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“Entergalactic” is a simple love story with vibrant production

Kid Cudi explores new endeavors with a co-created Netflix adult animation television special

<p>The television special personifies Cudi’s eighth studio album by presenting a romantic-comedy narrative about the character Jabari, voiced by Cudi.</p>

The television special personifies Cudi’s eighth studio album by presenting a romantic-comedy narrative about the character Jabari, voiced by Cudi.

Scott Mescudi — better known as Kid Cudi — has never been the type to be defined by one label. Taking advantage of his successful 2009 debut album, “Man On The Moon,” Cudi explored acting with his first role  — the short-lived 2010 HBO series “How to Make It in America.” Since 2010, the rapper/actor has played various roles, of late shifting gears  to higher-up positions, such as working as an executive producer on “Malcolm and Marie.” His most recent project steps into an entirely new environment by creating a Netflix animated TV special, “Entergalactic.” 

The television special personifies Cudi’s eighth studio album by presenting a romantic-comedy narrative about the character Jabari, voiced by Cudi. Jabari is an animated equivalent of the rapper, taking the same admiration of streetwear fashion and music seen with decor by streetwear designers Kaws and Virgil Abloh and a Nirvana poster in the character’s Manhattan apartment. 

In “Entergalactic,” New York City is illustrated with subtle blue, pink and orange undertones with an animation style very similar to “Spider-Man: Into the Spider-Verse.” The comic book aesthetic is prevalent as Jabari is brought to Manhattan to convert his graffiti character, Mr. Rager — the name of Cudi’s second album and musical alter ego — into a comic book. While Jabari embarks on his new job he runs across two significant women, his ex-girlfriend Carmen, voiced by Laura Harrier, and his new love interest Meadow, voiced by Jessica Williams. 

Significant moments in the narrative are emphasized with music from the new album of the same name — “Entergalatic.” The music is smoothly included in montages, such as when Jabarai goes out partying with his friends, that not only extend the plot, but encourage viewers to listen to the rest of the album “Entergalatic.” 

This creates unique concepts of in-film music videos that extend the TV special into an experimental multimedia presentation. The most significant use of the practice is when Jabari first lays his eyes on his photographer neighbor Meadow, when the song “Angel” begins to play.   

With their shared love of art, the young couple forges a sweet, innocent connection. Their interest in one another is more evident in the silent moments when their eyes lock than through outward displays of affection. It is a wholesome relationship that ultimately overcomes adversity in the end. 

Another point the film analyzes is the construct of online dating. Throughout the film, advertisements for the online dating app Stush are promoted all over New York City.  The film promotes a view on organic relationships — Jabari and Meadow — and disapproves of hookup culture — the regretted one-night stand between Jabari and Carmen before he met Meadow — associated with the current dating culture. The most obvious negative view is in the end when it is revealed that Stush was an identity fraud operation that stole millions.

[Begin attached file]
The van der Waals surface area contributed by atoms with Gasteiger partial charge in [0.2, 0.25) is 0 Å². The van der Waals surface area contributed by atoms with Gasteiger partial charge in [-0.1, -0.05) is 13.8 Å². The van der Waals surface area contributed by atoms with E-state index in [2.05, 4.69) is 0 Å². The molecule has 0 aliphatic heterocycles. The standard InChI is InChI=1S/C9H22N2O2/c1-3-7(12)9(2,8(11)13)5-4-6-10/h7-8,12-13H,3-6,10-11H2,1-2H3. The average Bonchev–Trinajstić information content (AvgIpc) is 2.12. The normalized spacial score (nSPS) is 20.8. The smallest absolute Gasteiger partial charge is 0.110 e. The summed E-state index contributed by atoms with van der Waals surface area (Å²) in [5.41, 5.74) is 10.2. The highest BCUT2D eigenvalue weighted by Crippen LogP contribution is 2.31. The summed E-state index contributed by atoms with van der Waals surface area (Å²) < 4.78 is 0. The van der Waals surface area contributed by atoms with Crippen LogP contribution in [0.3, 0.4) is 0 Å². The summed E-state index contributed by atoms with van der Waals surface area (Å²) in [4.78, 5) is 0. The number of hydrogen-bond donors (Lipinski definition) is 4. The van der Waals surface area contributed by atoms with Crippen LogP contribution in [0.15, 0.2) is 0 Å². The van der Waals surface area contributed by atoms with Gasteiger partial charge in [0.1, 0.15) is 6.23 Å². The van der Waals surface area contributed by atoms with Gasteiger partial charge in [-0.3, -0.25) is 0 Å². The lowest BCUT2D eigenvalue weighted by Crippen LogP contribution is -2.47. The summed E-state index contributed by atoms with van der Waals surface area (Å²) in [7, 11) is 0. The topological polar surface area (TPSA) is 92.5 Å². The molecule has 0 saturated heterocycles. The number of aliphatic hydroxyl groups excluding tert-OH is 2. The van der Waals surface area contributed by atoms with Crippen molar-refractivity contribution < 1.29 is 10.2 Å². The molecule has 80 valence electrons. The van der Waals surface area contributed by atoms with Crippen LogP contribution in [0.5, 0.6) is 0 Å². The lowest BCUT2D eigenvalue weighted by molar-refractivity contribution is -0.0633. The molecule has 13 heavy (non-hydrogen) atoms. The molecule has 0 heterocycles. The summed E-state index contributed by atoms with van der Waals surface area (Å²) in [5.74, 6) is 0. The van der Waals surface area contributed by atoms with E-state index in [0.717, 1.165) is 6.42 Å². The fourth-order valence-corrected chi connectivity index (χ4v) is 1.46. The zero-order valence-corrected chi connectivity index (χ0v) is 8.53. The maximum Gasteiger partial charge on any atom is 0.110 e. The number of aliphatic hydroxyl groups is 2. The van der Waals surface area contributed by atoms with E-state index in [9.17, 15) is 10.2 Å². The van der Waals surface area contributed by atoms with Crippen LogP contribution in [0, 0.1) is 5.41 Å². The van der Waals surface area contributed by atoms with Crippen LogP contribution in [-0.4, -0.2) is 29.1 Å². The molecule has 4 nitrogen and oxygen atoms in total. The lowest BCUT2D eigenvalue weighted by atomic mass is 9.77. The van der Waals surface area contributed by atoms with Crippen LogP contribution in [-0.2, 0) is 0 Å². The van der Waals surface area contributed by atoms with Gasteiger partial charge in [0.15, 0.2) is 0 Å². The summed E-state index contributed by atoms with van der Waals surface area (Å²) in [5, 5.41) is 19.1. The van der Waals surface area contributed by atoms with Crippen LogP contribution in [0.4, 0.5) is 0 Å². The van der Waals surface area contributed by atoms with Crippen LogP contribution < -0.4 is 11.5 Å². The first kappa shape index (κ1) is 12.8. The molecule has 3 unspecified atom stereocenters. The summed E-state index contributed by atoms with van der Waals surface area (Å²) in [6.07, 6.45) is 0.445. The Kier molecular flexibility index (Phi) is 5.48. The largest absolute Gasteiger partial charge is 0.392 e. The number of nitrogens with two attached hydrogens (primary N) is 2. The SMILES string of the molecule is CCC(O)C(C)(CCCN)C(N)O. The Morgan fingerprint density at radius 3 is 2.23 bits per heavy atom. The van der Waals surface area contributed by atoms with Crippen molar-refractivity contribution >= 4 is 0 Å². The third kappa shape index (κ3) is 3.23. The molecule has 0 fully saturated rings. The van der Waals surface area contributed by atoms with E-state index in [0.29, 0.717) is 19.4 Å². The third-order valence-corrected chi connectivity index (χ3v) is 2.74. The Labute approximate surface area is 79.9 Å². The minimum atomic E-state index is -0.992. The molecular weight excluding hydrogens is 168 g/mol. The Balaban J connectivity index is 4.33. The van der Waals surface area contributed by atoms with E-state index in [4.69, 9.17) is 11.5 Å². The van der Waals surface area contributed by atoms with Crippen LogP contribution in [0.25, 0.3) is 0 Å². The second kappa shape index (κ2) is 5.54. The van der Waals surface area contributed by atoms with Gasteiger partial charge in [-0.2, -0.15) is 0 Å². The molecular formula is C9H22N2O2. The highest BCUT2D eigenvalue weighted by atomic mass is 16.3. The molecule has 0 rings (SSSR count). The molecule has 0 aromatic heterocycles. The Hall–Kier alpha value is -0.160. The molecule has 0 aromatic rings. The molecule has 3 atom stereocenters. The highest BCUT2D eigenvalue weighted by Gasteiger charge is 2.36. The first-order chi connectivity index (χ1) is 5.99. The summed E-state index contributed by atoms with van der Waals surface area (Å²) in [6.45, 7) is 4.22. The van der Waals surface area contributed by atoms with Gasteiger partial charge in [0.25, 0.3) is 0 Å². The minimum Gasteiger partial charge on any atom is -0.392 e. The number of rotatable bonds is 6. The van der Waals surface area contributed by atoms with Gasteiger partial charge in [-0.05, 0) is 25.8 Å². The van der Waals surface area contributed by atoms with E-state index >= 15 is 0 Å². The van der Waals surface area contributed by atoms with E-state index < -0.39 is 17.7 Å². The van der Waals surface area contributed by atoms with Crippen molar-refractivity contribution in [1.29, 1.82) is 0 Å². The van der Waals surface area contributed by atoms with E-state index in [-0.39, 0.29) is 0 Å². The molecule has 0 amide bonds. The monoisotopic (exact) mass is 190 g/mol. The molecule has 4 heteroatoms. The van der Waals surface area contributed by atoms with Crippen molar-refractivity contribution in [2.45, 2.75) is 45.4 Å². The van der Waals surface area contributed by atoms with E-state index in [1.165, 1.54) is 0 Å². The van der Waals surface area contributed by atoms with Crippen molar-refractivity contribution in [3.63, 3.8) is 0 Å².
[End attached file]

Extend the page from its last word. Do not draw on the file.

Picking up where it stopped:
Despite depicting a common love story, the TV special tackles unique topics. One moment that “Entergalactic” covers very well is the censorship or sugar coating of dark topics in art. This is seen when another cartoonist suggests Jabari change his Mr. Rager character to be “bright, white, and light.” This might be a nod to early criticism of Cudi’s music as he featured emotional lyrics of suicide and depression which reviewers felt unfitting to the genre of rap. Despite comments from his co-workers, Jabari ignores him, proving authenticity is applauded. 

Altogether, the film follows a common rom-com storyline — two characters meet, part ways due to an obstacle, but then realize their love for one another. It is the small elements that prevent “Entergalactic” from being redundant, however. The friends of Jabari and Meadow are all hilarious in personality. Giving Cudi’s new songs from “Entergalactic” extended limelight in scenes — making it a visual and audible experience — is what makes it feel like a TV special rather than another Netflix movie. The animated details for Cudi’s late friend, Virgil Abloh, such as his characters wearing Off-White clothing, a billboard of Abloh with the words "Icon" and the fact that the series was released on his birthday, Sept. 30, make it all the more special.

For Cudi, this is unlike anything he's done before, which makes “Entergalactic” even more impressive. He is especially aware of that. After a recent interview, Cudi talked about "closing the chapter on Kid Cudi," at least in the realm of music. One can only sit back and wait to see what other ventures Cudi pursues. 

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